One of the many awesome things about being a Barbarian is having the opportunity to spend time on non-client art projects. A perfect example is the installation we created for the McLeod Residence, a Seattle art gallery. Early on in the creative process we focused conceptually on a theme of magnetism. For the interactive portion of the exhibit we decided to create biomimetic butterflies, an idea we'd been discussing internally for quite a while. Fellow Barbarian Chandler McWilliams devised a clever method using rare earth magnets and hidden stepper motors which allowed paper butterfly wings to flap using no visible mechanics. We set out to create seven "species" of butterfly, each characterized by a different algorithm for the wing design, and to mount and display specimens as an entomologist might.
For two of the designs Robert Hodgin and I collaborated. He wrote code based on the equations for the motion of charged particles to generate a data set of point distributions within the boundaries of butterfly wings. I used his distributions as the sites for a series of voronoi diagrams. In order to give the voronoi edges thickness, I generated offset polygons from the voronoi faces as opposed to using the voronoi edges directly. We also create a second variation which fit second-order B-Splines to the voronoi cells to create curved interiors.
Ever since reading Greg Turk's wonderful streamline visualization paper I've been interested by the algorithms used to visualize vector fields. The butterfly wings presented the perfect opportunity to use some old vector field visualization code I'd written without any particular purpose. I coupled it with a fluid simulator coded for another project to create vector fields which respected the boundaries of the butterfly wings. The results were miniature "weather systems" inside the wings which we rendered in a manner similar to the curved arrangements of arrows meteorologists use to visualize the weather. A second variant fit circles along the flow instead of curved lines.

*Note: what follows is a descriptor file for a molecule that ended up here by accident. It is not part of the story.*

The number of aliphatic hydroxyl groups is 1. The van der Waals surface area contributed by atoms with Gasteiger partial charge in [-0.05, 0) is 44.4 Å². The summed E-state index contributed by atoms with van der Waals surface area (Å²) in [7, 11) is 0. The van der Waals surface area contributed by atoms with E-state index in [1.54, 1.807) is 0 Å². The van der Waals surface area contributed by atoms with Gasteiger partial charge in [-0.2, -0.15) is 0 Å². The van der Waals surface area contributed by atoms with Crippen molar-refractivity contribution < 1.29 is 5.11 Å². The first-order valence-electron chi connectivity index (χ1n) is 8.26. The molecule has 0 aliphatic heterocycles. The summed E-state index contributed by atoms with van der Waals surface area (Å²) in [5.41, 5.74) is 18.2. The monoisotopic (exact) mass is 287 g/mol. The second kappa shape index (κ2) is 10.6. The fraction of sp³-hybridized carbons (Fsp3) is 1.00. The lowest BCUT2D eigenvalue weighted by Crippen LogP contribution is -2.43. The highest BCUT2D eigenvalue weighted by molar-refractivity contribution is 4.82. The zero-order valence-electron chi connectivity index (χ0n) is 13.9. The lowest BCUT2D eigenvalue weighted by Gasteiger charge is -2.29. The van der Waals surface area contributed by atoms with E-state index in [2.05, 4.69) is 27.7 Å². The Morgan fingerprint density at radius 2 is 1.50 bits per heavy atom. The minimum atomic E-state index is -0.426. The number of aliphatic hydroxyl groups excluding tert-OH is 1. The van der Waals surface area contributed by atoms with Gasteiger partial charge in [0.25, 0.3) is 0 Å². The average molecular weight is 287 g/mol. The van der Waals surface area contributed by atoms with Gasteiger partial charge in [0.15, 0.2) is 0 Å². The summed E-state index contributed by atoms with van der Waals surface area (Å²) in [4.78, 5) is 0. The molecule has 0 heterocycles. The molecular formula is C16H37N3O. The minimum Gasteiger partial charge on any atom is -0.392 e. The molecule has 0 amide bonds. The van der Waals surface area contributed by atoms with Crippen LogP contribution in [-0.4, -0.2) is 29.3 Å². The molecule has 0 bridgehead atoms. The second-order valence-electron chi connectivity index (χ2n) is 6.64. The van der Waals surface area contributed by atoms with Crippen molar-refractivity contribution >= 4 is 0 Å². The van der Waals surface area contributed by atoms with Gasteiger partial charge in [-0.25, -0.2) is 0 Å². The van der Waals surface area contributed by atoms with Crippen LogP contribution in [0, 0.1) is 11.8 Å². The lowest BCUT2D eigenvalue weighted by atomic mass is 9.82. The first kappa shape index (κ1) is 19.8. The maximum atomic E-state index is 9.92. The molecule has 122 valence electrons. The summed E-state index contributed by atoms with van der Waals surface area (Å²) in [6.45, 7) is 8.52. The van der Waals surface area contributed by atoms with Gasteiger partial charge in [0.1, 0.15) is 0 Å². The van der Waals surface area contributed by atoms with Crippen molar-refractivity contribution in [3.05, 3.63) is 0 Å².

A fifth wing variation used systems of randomly generated lines and circles placed at the intersections in combination with some polygon offsetting and union code.
Chandler designed two additional systems, a recursive cracking algorithm based on polygonal centroids and an implementation of traditional randomized circle packing.
One of the interesting design challenges for the wings came from the constraints inherent to laser cutting. We essentially needed to obey the rules of stenciling, never creating an "island" in any of our layouts, and we designed our algorithms accordingly. Each was achieved using some combination of C++, Processing, Python, Maya and Illustrator. The final output was a batch of vector files which were given to a laser cutting facility to be etched out of paper. The results were incredibly delicate, intricately patterned wings like the ones above.
For each of these algorithmic families, we mounted 7 pairs of printed specimens in a column above a pedestal. Inside each pedestal was an additional laser-cut specimen able to flap its wings via the magnetically induced motion of the hidden stepper motor. The entire installation was driven by a Mac mini connected to a webcam and some electronics Chandler built using Arduino. Robert wrote a Processing application which monitored visitors' movement in the room and caused the butterflies to flap their wings based on the proximity of observers.
In the end the entire installation was a great success, and we had an exceptional time creating it. We even finished with 6 minutes to spare, as Robert has documented in his blog. Oh, and checkout the mirrors we made for the bathrooms, and the prints we made for the lightboxes too.
Special thanks to Robert, Chandler and Rick, whose images I have shamelessly pilfered to create this write-up.